Monthly Archives: November 2015

Designing a 1st Grade Unit with Making in Mind

Students Sketch Plans for their Lunchrooms

Students Sketch Plans for their Lunchrooms

Now that we have the I.D.E.A. Studio  (Imagination Destination at Episcopal Academy), a new space at my school for interdisciplinary work, I have been excited to collaborate with teachers to imagine new student projects. Our first grade social studies work is centered around an exploration of places, starting with students’ bedrooms and expanding out all the way to the Earth. This exploration begins by reading students the book Me on the Map. From there, students begin following a similar examination of places and maps that the girl in the book explores. Over the past few years, I have developed a variety of projects that integrate technology into this work in meaningful ways, such as the intersections between mapping, coding, and the distance between home and school. This year, I wanted to see if we could bring more hands-on making into the curriculum.

I began to design a new unit (check out this Google Doc to see it) that would bring together students’ expertise and knowledge of current spaces they frequent (e.g., their bedrooms, the classroom, or the lunchroom) and allow them to consider the design elements involved in creating one of those spaces together as a class. This type of project would integrate ISTE standards, Next Generation Science Standards, reading and writing standards, and connect directly to students’ expanding exploration of places from Me on the Map.

It was important that the technology aspects of the unit be integrated with the curriculum because that is the model for all technology work at the school. We strive to have technology learning happen authentically, providing lessons on new skills as they are needed and often directly in the classroom. For this unit, I thought students could also learn some new maker skills: building 3D models with recycled materials and creating working circuits to light up LEDs. Plus, students would continue to use technology as a tool to document learning and communicate ideas with external audiences by creating an ebook.

After brushing up on my knowledge of Understanding by Design (Wiggins and McTighe, 2005), I decided to specifically use that framework when designing the unit, starting with the standards and then examining what assessments would best help show evidence of learning, before planning the actual project work. I also wanted students to have voice and choice in the project, so I found ways to incorporate their wants through voting and integrating their personal ideas and designs, as well as their contributions to a how-to ebook (Culatta, 2013). Part of this process also involves students giving one another feedback, striving to empathize with the needs and desires voiced by their peers. Later in the unit, students have a chance to work as a team to remix each other’s work to create a shared product, a skillset that is growing more and more valuable (Lessig, 2008). Since the unit follows the entire engineering design process (with some design thinking empathy work added in), I knew I would need a lot of scaffolding to support students (O’Donnell, 2012) so the unit was designed with resources like checklists and a chance to revisit ideas multiple times throughout the project.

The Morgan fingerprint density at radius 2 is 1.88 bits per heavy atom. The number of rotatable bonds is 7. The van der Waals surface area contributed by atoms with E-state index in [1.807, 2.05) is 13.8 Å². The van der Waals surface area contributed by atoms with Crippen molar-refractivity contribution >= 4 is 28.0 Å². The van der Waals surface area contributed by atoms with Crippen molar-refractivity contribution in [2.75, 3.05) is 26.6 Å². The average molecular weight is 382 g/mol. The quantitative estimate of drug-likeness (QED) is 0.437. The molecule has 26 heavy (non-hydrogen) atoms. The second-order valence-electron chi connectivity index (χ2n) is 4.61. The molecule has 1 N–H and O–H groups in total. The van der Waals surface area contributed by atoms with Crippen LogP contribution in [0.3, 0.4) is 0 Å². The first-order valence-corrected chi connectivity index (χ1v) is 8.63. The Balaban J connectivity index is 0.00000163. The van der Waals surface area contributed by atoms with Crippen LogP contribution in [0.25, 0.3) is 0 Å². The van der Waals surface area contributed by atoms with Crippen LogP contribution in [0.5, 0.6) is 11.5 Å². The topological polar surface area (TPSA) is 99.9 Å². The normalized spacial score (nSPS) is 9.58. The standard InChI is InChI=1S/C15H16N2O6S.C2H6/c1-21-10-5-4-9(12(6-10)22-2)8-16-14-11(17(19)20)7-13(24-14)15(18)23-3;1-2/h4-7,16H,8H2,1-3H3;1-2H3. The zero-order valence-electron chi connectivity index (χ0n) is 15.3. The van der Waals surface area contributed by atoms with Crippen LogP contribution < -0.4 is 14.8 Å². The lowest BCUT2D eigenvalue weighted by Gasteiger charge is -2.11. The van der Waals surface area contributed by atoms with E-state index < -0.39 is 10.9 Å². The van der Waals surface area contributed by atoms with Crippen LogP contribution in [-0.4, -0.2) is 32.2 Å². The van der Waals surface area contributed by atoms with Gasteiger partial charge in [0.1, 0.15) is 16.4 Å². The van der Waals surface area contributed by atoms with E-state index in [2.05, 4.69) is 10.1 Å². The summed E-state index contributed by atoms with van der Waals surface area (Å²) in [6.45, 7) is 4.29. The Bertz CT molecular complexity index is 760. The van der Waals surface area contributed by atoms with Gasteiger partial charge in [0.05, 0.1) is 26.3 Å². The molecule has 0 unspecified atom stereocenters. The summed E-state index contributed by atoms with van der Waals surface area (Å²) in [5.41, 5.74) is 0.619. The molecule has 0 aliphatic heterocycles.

We are just starting to try out this unit with the students now and so far, they seem to be very excited to engage with their designs. Last week, we had a discussion that brought some of their learning and empathy work to the forefront, as a class that was designing a “lunchroom where everyone would feel comfortable and happy” took time to reconsider the addition of TVs. At first, many students suggested adding them as a way to increase enjoyment at lunch but then some students said that this might cause students not to talk to one another any more or fight over the choice of shows. We spent some time problem solving the issue (e.g., we could have a TV and no-TV section, etc) and ultimately decided that to make everyone happy and comfortable, we could find other ways to bring enjoyment (like bubble blowers and music!) instead of TVs.

Although most of the unit is hands-on and active, I cannot wait to get to the circuitry lesson and showing students how they can actually bring lights to their 3D models. I hope to write up a reflection post after the unit is finished to share out things I learned and want to remix myself after doing it with students.

References

Culatta, R. (2013). Reimagining learning: Richard Culatta at TEDxBeaconStreet [Video file]. Retrieved from https://youtu.be/Z0uAuonMXrg

Lessig, L. (2008). Remix: Making art and commerce thrive in the hybrid economy. New York: Penguin Press.

O’Donnell, A. (2012). Constructivism. In APA Educational Psychology Handbook: Vol. 1. Theories, Constructs, and Critical Issues. K. R. Harris, S. Graham, and T. Urdan (Editors-in-Chief). Washington, DC: American Psychological Association. DOI: 10.1037/13273-003. 

Wiggins, G. and McTighe, J. (2005). Understanding by Design, Expanded 2nd Edition. Prentice Hall.

Working Towards Technology-Enabled Personalized Learning

I watched a great TED talk by Richard Culatta (2013) this week. It helped me reflect on what he calls the digital divide (the disparity between educators using technology to replicate old practices versus transforming teaching and learning). One key to transformative learning with technology is personalization so I found two research articles on personalized learning to help me dig deeper into the topic.